Carla Dove, Program Manager at the Smithsonian Institution National Museum of Natural History, Department of Vertebrate Zoology

Carla Dove, Program Manager at the Smithsonian Institution National Museum of Natural History, Department of Vertebrate Zoology

NORTH CAROLINA
Carla Dove, forensic ornithologist at the National Museum of Natural History, will explain to visitors her job in identifying what types of birds collide with airplanes, and how that helps to make aviation a safer industry at the Carolinas Aviation Museum in Charlotte, 3.12.

NEW MEXICO
Jeffrey Post, Curator at the National Museum of Natural History, will present a talk on the American gemstone jewelry collection at the New Mexico Museum of Natural History and Science in Albuquerque, 3.15.

IDAHO
The Idaho Museum of Natural History opens SITES Titanoboa: Monster Snake exhibition in Pocatello, 3.19.

Briana Pobiner of the National Museum of Natural History holds a hominid skull.

Briana Pobiner of the National Museum of Natural History holds a hominid skull.

MASSACHUSETTS
Dr. Briana Pobiner, educator at the National Museum of Natural History, will present a talk on “Ancient Appetites: What Our Ancestors Really Ate and How We Know” at Framingham State University in Framingham, 3.21.

January 8, 2016

I Am Psyched! Pop-Up Museum Explores Contributions of Women of Color in Psychology

Many thanks to guest author Cathy Faye, PhD, assistant director at the Drs. Nicholas and Dorothy Cummings Center for the History of Psychology at the University of Akron for this post!

Museums have the power to present us with unfamiliar and interesting places, spaces, things, ideas, and people. Sometimes, these things are new to us, things we haven’t seen before. Sometimes, we are seeing a new interpretation of something that is otherwise familiar. In both cases, museums show us not only what is, but what is possible. When we learn something new about the world, the boundaries of our places and spaces expand, and we see ourselves fitting into them in new ways.

High-school students explore exhibits at the Museum of Psychology at the Cummings Center for the History of Psychology. Archives of the History of American Psychology, The University of Akron

High-school students explore exhibits at the Museum of Psychology at the Cummings Center for the History of Psychology. Archives of the History of American Psychology, The University of Akron

In 2016, a new pop-up museum experience in Washington, DC will work with this idea of using the past, present, and future to expand our ideas of what has been and what is possible for women and girls of color in the field of psychology.

I Am Psyched!

I Am Psyched! is a collaboration between the American Psychological Association, The Cummings Center for the History of Psychology (a Smithsonian Affiliate), and Psychology’s Feminist Voices. Designed as part of the Smithsonian Institution’s Museum Day Live! initiative, I Am Psyched! focuses on illuminating the past, present, and future of women of color in the field of psychology. Historically, psychology has been dominated by white men. However, the period following World War II and the Civil Rights Movement, women of color entered the field in greater numbers, leaving inspirational stories and paving the way for a more diverse and inclusive psychology.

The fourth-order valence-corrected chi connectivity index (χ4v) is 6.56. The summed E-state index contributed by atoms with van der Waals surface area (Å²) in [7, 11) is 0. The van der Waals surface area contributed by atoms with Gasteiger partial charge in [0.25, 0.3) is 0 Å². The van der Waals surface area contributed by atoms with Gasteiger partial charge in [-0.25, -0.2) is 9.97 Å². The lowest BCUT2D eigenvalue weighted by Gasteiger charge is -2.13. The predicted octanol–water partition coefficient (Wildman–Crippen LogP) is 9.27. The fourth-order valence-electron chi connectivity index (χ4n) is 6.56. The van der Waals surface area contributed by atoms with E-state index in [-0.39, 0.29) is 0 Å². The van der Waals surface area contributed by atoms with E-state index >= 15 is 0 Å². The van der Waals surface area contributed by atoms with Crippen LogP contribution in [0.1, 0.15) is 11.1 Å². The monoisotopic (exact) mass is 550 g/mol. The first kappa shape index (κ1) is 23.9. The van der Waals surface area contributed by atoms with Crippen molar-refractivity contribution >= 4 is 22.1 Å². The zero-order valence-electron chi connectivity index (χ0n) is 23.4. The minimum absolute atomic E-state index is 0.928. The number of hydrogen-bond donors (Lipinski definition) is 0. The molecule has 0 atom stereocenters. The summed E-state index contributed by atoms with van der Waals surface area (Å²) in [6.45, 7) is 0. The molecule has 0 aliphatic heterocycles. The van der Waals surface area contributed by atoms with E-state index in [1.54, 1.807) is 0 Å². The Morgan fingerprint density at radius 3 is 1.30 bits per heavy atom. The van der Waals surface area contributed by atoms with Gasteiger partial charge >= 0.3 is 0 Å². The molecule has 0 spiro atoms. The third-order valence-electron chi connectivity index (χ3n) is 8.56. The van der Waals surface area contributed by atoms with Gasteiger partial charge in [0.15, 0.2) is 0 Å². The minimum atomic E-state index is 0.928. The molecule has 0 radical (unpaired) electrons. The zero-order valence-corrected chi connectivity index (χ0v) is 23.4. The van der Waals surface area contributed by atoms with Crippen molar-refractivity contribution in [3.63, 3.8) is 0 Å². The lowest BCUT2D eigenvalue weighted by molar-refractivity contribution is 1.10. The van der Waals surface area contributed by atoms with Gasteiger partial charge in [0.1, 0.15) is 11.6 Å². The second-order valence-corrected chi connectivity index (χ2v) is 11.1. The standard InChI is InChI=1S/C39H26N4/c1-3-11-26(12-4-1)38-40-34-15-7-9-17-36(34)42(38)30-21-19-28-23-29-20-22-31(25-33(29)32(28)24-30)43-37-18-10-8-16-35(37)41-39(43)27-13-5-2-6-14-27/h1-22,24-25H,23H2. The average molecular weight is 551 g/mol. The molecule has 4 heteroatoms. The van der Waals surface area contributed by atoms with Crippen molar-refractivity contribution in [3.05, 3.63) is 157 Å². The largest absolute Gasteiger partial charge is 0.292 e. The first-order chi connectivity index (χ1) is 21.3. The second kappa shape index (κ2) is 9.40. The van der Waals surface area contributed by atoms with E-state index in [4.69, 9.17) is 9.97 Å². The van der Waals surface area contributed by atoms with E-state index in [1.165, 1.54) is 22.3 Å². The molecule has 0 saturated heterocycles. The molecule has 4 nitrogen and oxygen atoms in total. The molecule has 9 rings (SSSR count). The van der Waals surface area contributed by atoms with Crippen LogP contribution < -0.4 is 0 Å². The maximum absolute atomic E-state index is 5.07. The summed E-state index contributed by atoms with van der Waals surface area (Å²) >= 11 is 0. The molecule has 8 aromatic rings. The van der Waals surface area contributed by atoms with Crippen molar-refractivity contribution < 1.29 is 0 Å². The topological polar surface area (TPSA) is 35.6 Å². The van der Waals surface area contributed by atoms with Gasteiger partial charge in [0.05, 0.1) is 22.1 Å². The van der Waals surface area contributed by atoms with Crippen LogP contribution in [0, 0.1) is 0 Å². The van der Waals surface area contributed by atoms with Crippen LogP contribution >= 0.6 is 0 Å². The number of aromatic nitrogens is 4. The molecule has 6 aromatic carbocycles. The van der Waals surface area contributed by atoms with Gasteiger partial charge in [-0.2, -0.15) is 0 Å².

I Am Psyched! explores these stories and celebrates the legacies of these women through a pop-up museum exhibit, a live-streamed conversation hour with groundbreaking women psychologists, and on-site and virtual learning activities.

The pop-up exhibit, to be installed at the American Psychological Association’s Capitol View Conference Center in Washington, DC, will feature film, sound recordings, images, artifacts, and letters that tell the fascinating story of how women of color have and continue to contribute to psychology.

Alberta Banner Turner, 1909-2008, Archives of the History of American Psychology, The University of Akron

Alberta Banner Turner, 1909-2008, Archives of the History of American Psychology, The University of Akron

For example, the exhibit will feature the story of Alberta Banner Turner, who received her doctoral degree in the 1930s—the first black woman to earn a Ph.D. from Ohio State University. Throughout her career, Turner fought for racial equality and spoke out loudly against racial injustice.

Turner’s story is just one of many that will be explored through interactive learning stations, where visitors can explore the history of women of color in psychology and participate in activities that encourage reflection on issues of race, gender, and ethnicity in the social and behavioral sciences.

Museum Day Live! Event

The pop-up museum will be launched on March 12, 2016 for the Smithsonian’s Museum Day Live! event. On Museum Day, several prominent women psychologists will lead a conversation hour, which will be recorded and livestreamed. Recognizing that March 12, 2016 is also National Girl Scout Day, we will design activities for participating girl scouts to earn their own Museum Day-related merit badge by interacting with the exhibits in various ways. We are excited to be able to highlight the rich history and path-breaking contributions of women of color to psychology to inspire the next generation of psychologists.

 

MDL

 

Privacy

site designed by - ivey doyal